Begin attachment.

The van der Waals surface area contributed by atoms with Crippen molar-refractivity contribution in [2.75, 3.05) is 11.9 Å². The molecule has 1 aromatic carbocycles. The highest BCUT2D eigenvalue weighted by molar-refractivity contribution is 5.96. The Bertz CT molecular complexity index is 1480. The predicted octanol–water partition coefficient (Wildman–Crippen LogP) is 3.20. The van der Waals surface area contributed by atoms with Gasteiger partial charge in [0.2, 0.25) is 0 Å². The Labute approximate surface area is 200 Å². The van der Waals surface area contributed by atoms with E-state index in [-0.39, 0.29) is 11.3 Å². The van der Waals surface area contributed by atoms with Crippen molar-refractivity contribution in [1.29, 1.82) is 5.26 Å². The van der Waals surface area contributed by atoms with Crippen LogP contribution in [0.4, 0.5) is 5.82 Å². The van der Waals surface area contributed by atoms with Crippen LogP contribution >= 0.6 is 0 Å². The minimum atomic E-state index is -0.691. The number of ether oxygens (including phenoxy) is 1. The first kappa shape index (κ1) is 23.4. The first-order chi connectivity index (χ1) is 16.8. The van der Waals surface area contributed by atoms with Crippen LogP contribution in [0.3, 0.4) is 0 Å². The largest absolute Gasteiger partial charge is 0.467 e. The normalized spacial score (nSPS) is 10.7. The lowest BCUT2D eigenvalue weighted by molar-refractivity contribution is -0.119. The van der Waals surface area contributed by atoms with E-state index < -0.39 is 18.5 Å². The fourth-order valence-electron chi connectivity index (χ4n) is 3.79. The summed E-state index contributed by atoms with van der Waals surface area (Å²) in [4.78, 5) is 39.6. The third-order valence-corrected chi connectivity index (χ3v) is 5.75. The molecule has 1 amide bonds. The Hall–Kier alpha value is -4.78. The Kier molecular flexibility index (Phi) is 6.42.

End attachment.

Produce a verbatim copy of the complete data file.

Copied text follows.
The van der Waals surface area contributed by atoms with Crippen molar-refractivity contribution in [2.75, 3.05) is 11.9 Å². The molecule has 1 aromatic carbocycles. The highest BCUT2D eigenvalue weighted by molar-refractivity contribution is 5.96. The Bertz CT molecular complexity index is 1480. The predicted octanol–water partition coefficient (Wildman–Crippen LogP) is 3.20. The van der Waals surface area contributed by atoms with Gasteiger partial charge in [0.2, 0.25) is 0 Å². The Labute approximate surface area is 200 Å². The van der Waals surface area contributed by atoms with E-state index in [-0.39, 0.29) is 11.3 Å². The van der Waals surface area contributed by atoms with Crippen molar-refractivity contribution in [1.29, 1.82) is 5.26 Å². The van der Waals surface area contributed by atoms with Crippen LogP contribution in [0.4, 0.5) is 5.82 Å². The van der Waals surface area contributed by atoms with Crippen LogP contribution >= 0.6 is 0 Å². The minimum atomic E-state index is -0.691. The number of ether oxygens (including phenoxy) is 1. The first kappa shape index (κ1) is 23.4. The first-order chi connectivity index (χ1) is 16.8. The van der Waals surface area contributed by atoms with Crippen LogP contribution in [0.3, 0.4) is 0 Å². The largest absolute Gasteiger partial charge is 0.467 e. The normalized spacial score (nSPS) is 10.7. The lowest BCUT2D eigenvalue weighted by molar-refractivity contribution is -0.119. The van der Waals surface area contributed by atoms with E-state index < -0.39 is 18.5 Å². The fourth-order valence-electron chi connectivity index (χ4n) is 3.79. The summed E-state index contributed by atoms with van der Waals surface area (Å²) in [4.78, 5) is 39.6. The third-order valence-corrected chi connectivity index (χ3v) is 5.75. The molecule has 1 amide bonds. The Hall–Kier alpha value is -4.78. The Kier molecular flexibility index (Phi) is 6.42.